Reply Wed 7 Mar, 2007 08:49 am
Gary Slusser wrote:
So you and I have all this experience tearing apart and rebuilding Fleck valves....
I seem to take a bit longer or use a better quality watch but... I believe I have rebuilt older valves or been doing it longer.


I don't know what experience you have …and I don't wear a watch …
I have two decades of experience with the much more complicated brass RainSoft valves.
By comparison, the Fleck valves are simple and easy for me to work on.


Simple plug-n-play repairs are ideal for the do it yourself and save folks, but internal
control valve repair (any control valve) is not suited to the do it yourself crowd.
Sure, some can do it - but most get in trouble and frustrated. Service and repair of
water treatment equipment is best left to the professional that makes house calls.
0 Replies
 
gustavratzenhofer
 
  1  
Reply Wed 7 Mar, 2007 08:54 am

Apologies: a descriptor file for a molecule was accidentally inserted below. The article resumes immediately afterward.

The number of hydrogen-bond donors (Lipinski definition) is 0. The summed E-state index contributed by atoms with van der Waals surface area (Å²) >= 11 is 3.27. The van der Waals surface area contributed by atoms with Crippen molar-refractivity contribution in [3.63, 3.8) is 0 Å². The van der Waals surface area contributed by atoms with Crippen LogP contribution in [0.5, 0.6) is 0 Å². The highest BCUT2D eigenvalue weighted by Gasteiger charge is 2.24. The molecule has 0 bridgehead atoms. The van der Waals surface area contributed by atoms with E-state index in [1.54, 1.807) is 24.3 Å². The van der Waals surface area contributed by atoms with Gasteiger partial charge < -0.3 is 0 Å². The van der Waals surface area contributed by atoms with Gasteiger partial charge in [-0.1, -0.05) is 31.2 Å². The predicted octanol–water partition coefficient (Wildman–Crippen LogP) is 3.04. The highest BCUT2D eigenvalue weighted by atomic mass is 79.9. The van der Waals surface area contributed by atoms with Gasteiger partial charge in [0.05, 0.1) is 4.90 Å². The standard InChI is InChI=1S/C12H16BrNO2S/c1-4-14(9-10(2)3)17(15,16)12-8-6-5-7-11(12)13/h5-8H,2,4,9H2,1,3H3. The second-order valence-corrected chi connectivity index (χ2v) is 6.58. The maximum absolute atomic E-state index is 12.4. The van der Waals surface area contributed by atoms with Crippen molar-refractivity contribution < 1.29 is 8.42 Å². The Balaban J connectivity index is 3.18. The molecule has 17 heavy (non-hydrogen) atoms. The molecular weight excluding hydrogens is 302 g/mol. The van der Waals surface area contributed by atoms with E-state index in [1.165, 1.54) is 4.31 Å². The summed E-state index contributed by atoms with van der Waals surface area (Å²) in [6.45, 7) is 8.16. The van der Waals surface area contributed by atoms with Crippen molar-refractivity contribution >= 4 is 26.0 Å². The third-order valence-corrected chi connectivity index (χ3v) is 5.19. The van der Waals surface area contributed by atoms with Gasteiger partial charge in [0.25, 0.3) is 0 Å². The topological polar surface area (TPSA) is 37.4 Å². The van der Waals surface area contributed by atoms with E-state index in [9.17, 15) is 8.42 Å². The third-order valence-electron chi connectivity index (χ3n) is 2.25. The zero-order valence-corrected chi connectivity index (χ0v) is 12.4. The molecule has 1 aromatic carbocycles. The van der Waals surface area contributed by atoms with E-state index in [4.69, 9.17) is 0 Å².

You guys have finally found each other.

<Gustav leaves quietly and closes door behind him>
0 Replies
 
Gary Slusser
 
  1  
Reply Wed 7 Mar, 2007 08:42 pm
H2O_MAN wrote:
I don't know what experience you have …and I don't wear a watch …
I have two decades of experience with the much more complicated brass RainSoft valves.
By comparison, the Fleck valves are simple and easy for me to work on.


Simple plug-n-play repairs are ideal for the do it yourself and save folks, but internal
control valve repair (any control valve) is not suited to the do it yourself crowd.
Sure, some can do it - but most get in trouble and frustrated. Service and repair of
water treatment equipment is best left to the professional that makes house calls.


But they aren't easy for DIYers which is where I came in here...

I started in 1987 and have been selling and servicing Autotrol, Brunner, Clack, Erie and mostly Fleck controls along with older Culligan (a Fleck valve) and some Rain Soft valves but the last 37 months, mostly Clack.

I've done that as an independent dealer with two stints as an exclusive territory dealer; one with Autotrol and one with a company using proprietary valves from Fleck. The end of 2004 I shut down my local sales and service for water treatment and mid 2005 my well pump sales and service business.